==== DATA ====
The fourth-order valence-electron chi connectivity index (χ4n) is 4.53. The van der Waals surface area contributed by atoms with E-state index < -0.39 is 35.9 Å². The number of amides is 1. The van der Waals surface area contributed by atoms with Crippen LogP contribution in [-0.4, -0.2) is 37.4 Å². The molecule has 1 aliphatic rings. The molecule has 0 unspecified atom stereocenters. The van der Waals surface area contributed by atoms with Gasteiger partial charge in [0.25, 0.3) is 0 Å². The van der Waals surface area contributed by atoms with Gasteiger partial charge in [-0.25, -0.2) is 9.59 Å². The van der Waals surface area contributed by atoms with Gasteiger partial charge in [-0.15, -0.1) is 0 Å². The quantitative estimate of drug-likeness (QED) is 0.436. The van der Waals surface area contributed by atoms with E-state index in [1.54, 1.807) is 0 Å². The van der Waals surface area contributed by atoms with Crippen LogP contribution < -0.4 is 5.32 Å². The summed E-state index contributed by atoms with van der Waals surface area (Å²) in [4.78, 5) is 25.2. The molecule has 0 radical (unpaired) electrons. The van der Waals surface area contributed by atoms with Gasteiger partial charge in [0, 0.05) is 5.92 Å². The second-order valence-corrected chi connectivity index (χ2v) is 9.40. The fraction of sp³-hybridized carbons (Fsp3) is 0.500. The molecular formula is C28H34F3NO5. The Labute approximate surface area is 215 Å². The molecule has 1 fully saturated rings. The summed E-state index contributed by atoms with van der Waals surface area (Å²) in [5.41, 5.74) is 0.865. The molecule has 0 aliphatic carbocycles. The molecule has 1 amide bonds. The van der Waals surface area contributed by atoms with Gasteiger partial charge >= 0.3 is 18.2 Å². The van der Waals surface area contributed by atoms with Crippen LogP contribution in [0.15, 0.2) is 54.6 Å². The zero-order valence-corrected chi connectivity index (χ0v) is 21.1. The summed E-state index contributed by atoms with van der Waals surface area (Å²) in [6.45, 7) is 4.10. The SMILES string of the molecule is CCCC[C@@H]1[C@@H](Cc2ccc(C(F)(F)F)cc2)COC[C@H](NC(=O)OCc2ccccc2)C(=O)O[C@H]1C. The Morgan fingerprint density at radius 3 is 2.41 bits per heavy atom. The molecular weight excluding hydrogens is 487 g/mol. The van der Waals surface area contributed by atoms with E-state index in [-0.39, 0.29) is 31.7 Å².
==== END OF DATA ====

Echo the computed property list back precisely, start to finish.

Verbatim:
The fourth-order valence-electron chi connectivity index (χ4n) is 4.53. The van der Waals surface area contributed by atoms with E-state index < -0.39 is 35.9 Å². The number of amides is 1. The van der Waals surface area contributed by atoms with Crippen LogP contribution in [-0.4, -0.2) is 37.4 Å². The molecule has 1 aliphatic rings. The molecule has 0 unspecified atom stereocenters. The van der Waals surface area contributed by atoms with Gasteiger partial charge in [0.25, 0.3) is 0 Å². The van der Waals surface area contributed by atoms with Gasteiger partial charge in [-0.25, -0.2) is 9.59 Å². The van der Waals surface area contributed by atoms with Gasteiger partial charge in [-0.15, -0.1) is 0 Å². The quantitative estimate of drug-likeness (QED) is 0.436. The van der Waals surface area contributed by atoms with E-state index in [1.54, 1.807) is 0 Å². The van der Waals surface area contributed by atoms with Crippen LogP contribution < -0.4 is 5.32 Å². The summed E-state index contributed by atoms with van der Waals surface area (Å²) in [4.78, 5) is 25.2. The molecule has 0 radical (unpaired) electrons. The van der Waals surface area contributed by atoms with Gasteiger partial charge in [0, 0.05) is 5.92 Å². The second-order valence-corrected chi connectivity index (χ2v) is 9.40. The fraction of sp³-hybridized carbons (Fsp3) is 0.500. The molecular formula is C28H34F3NO5. The Labute approximate surface area is 215 Å². The molecule has 1 fully saturated rings. The summed E-state index contributed by atoms with van der Waals surface area (Å²) in [5.41, 5.74) is 0.865. The molecule has 0 aliphatic carbocycles. The molecule has 1 amide bonds. The van der Waals surface area contributed by atoms with Gasteiger partial charge >= 0.3 is 18.2 Å². The van der Waals surface area contributed by atoms with Crippen LogP contribution in [0.15, 0.2) is 54.6 Å². The zero-order valence-corrected chi connectivity index (χ0v) is 21.1. The summed E-state index contributed by atoms with van der Waals surface area (Å²) in [6.45, 7) is 4.10. The SMILES string of the molecule is CCCC[C@@H]1[C@@H](Cc2ccc(C(F)(F)F)cc2)COC[C@H](NC(=O)OCc2ccccc2)C(=O)O[C@H]1C. The Morgan fingerprint density at radius 3 is 2.41 bits per heavy atom. The molecular weight excluding hydrogens is 487 g/mol. The van der Waals surface area contributed by atoms with E-state index in [-0.39, 0.29) is 31.7 Å².